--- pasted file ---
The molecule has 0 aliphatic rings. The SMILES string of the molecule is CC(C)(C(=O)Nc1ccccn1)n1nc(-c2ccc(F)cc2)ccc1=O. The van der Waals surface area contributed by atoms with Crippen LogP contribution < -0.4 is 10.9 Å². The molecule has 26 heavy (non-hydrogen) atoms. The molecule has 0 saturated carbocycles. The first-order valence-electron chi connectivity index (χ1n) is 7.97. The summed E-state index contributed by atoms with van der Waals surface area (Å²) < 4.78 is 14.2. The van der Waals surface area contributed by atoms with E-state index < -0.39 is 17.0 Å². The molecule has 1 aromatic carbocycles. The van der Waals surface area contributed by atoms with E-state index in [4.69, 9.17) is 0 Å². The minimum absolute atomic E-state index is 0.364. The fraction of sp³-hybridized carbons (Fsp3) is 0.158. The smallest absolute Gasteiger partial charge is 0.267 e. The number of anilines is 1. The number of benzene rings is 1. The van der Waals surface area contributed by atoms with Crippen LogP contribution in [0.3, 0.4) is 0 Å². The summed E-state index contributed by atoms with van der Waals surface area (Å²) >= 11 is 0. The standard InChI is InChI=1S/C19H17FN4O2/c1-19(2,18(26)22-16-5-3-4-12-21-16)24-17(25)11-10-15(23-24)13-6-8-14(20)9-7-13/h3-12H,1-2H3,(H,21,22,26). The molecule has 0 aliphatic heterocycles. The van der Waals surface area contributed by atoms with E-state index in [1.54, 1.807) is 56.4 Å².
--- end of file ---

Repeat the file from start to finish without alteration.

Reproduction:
The molecule has 0 aliphatic rings. The SMILES string of the molecule is CC(C)(C(=O)Nc1ccccn1)n1nc(-c2ccc(F)cc2)ccc1=O. The van der Waals surface area contributed by atoms with Crippen LogP contribution < -0.4 is 10.9 Å². The molecule has 26 heavy (non-hydrogen) atoms. The molecule has 0 saturated carbocycles. The first-order valence-electron chi connectivity index (χ1n) is 7.97. The summed E-state index contributed by atoms with van der Waals surface area (Å²) < 4.78 is 14.2. The van der Waals surface area contributed by atoms with E-state index < -0.39 is 17.0 Å². The molecule has 1 aromatic carbocycles. The van der Waals surface area contributed by atoms with E-state index in [4.69, 9.17) is 0 Å². The minimum absolute atomic E-state index is 0.364. The fraction of sp³-hybridized carbons (Fsp3) is 0.158. The smallest absolute Gasteiger partial charge is 0.267 e. The number of anilines is 1. The number of benzene rings is 1. The van der Waals surface area contributed by atoms with Crippen LogP contribution in [0.3, 0.4) is 0 Å². The summed E-state index contributed by atoms with van der Waals surface area (Å²) >= 11 is 0. The standard InChI is InChI=1S/C19H17FN4O2/c1-19(2,18(26)22-16-5-3-4-12-21-16)24-17(25)11-10-15(23-24)13-6-8-14(20)9-7-13/h3-12H,1-2H3,(H,21,22,26). The molecule has 0 aliphatic heterocycles. The van der Waals surface area contributed by atoms with E-state index in [1.54, 1.807) is 56.4 Å².